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Deal with it: No one rules golf

Let me explain something to Bob Harig and the other golf reporters out there. Greg Norman is not Jack Nicklaus. Neither is Nick Price, Fred Couples nor Nick Faldo. All one has to do is look at the many different names on the U.S. Open trophy the past 10 years to realize there is no dominating figure in golf. It is a very difficult sport and just staying in contention from week to week is amazing.

Unfortunately, the media want no part of an "I gave it my best and came up short" statement. Today, it's either 1) you win and receive raves (Corey Pavin), 2) you come in second, so you stink (Greg Norman), or 3) you finished in the pack so you get no mention or ridicule (Nick Price).

The media seem to feel cheated by Norman. If he could win just a few more majors, they could begin some non-stop Michael Jordan-like butt-kissing. I hate to break the news, but there is no Michael Jordan in golf.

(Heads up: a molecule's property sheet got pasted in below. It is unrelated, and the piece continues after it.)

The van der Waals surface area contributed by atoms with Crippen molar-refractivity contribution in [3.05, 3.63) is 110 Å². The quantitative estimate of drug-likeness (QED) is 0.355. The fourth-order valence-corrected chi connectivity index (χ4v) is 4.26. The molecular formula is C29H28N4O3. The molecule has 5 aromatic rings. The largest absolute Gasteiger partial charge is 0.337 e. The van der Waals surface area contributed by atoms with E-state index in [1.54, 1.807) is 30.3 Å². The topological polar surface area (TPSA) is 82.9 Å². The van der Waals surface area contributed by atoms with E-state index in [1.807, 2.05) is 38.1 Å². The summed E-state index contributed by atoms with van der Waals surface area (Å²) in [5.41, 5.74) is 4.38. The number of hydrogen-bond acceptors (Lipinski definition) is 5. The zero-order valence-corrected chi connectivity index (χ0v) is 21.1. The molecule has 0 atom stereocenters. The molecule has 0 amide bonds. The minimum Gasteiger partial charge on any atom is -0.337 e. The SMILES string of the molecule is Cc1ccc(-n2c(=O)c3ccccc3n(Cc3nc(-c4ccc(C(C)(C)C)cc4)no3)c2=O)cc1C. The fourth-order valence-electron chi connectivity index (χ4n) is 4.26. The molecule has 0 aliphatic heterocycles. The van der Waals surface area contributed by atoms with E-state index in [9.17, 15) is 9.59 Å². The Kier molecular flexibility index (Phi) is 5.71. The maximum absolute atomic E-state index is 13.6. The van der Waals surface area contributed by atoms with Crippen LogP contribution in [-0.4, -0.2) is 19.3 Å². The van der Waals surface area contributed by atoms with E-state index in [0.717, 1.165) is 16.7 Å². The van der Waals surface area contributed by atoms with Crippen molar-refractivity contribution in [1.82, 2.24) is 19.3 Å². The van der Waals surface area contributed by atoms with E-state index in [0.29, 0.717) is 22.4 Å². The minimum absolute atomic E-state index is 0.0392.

Charles L. Albury, Clearwater

U.S. Open wasn't a fair test

For the U.S. Open, the USGA wanted shots in the rough to be penalized.

They were.

It wanted the tournament to be a real test for the world's best golfers.

It was.

What the USGA didn't say was that it didn't want anyone to break par. The wind blew, the greens got hard, the ball rolled or bounced off greens. I have never seen so many good shots penalized.

I don't think it was a fair test. And I'm sure none of the USGA board could have broken 90.

Frank Tyler, Clearwater

Make the Culverhouse estate pay

I don't think permanent seat licenses will ever work in Tampa Bay. I know it won't work with me (a season ticket-holder the past four years in the $400 section). Mostly because of the Bucs' image.

You now have only 30,000 season ticket-holders. How many do you think you'll have if they had to pay (thousands of dollars) for the right to spend $400? Not many.

The group that really should pay half the cost of a new stadium is the Hugh Culverhouse estate. To make $176-million profit on that team is a joke.

Tim Haynes, New Port Richey

Share your views with the Times. Letters should be 150 words or fewer and must include the writer's name and hometown. Letters will be edited for brevity and clarity. We also welcome your questions. We will try to find answers and publish them. Address: Sports Forum, P.O. Box 1121, St. Petersburg 33731. Correspondence also may be sent by facsimile to (813) 893-8675.

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